Decision-Making Process Mgt 230
Decision-Making Process Michelle Shadinger MGT 230 December 17, 2012 Robert Bloomfield Decision-Making Process We make multiple decisions every day. Some of these decisions are for our personal lives, and some are business decisions. Each decision we make has an outcome, whether favorable or not that we must live with.
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Some people like to make quick decisions based on their gut reactions and others prefer a methodical approach. Using a step based decision-making process results in better decisions that have a lasting impact . I recently made the decision to return to school after many years of working.
I had obtained my Associate’s degree almost 20 years ago and started working for the company where I currently still work. I have wanted to go back to school for many years but as I got married and had children the timing never seemed right. I recently started looking for a new job and discovered a Bachelor’s degree is a requirement for the majority of the positions I wanted to apply for. The more resumes I sent out with no response, the more I knew I had to take action. I knew going to a traditional school was going to be too difficult with my hectic schedule.
I started to research colleges that catered to adult learners and found University of Phoenix. I spoke with a counselor at University of Phoenix who answered my questions on the amount of time school takes and how I would pay the tuition. I looked at going to a campus versus online and ultimately decided online would afford me the most flexibility. I prepared for my first class by doing a few things. I discussed my decision with my husband because more of my time would be spent doing schoolwork and I needed his support.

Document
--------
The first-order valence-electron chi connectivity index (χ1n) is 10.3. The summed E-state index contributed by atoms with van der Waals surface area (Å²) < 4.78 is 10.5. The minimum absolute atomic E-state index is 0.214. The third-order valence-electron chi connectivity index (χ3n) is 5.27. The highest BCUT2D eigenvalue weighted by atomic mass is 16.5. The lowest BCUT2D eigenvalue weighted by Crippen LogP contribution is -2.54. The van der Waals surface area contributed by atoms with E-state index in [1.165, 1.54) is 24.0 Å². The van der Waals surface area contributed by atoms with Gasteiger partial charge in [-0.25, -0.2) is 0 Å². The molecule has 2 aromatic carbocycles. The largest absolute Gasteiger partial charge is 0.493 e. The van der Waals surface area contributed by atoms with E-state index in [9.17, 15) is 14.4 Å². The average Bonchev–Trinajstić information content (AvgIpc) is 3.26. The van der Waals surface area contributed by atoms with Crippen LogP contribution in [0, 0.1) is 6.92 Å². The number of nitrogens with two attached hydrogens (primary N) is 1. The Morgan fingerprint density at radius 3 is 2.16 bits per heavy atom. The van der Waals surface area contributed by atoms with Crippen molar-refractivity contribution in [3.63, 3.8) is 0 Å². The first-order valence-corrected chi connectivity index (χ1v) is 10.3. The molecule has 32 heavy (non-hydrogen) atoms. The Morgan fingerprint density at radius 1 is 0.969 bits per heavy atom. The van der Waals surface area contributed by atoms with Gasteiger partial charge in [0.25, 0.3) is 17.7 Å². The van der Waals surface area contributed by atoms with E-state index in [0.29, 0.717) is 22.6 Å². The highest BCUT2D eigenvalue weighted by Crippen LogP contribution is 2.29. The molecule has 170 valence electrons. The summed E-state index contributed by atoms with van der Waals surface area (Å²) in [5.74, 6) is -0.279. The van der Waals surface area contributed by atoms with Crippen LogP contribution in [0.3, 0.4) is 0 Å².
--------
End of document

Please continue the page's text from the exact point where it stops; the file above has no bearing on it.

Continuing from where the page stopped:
I also prepared by attending a free orientation workshop online and I became familiar with the online environment and how the classes worked. I continue to evaluate my decision and feel it was the correct decision. According to our text, the six steps of the decision making process are identifying the problem, generating alternative solutions, evaluating the alternatives, making the choice, implementing the decision, and evaluating the decision (Bateman & Snell, 2011). After reviewing the steps, I realized I followed the steps when I made the decision to return to school.
First, I recognized the gap in my education for the jobs I wanted to fill. After identifying the issue, I thought about solutions and how I would obtain my Bachelor’s degree. I evaluated the decision and looked for the best school to achieve my goal. Once I decided to go to University of Phoenix, I had to implement the decision by applying for school and getting myself ready for the first course. As I continue school I evaluate if the decision still makes sense and if the online version is the best way to achieve my educational goals.
Generating alternative solutions is the step I could have spent some additional time in and done additional research on colleges and compared the schools. I heard about University of Phoenix and knew others who had attended so I did not do much research on what other schools had to offer. Overall, I am happy with my decision to go back to school and my choice of college. References Bateman, T. S. , & Snell, S. A. (2011). Management: Leading & collaborating in a competitive world (9th ed. ). New York, NY: McGraw-Hill Irwin.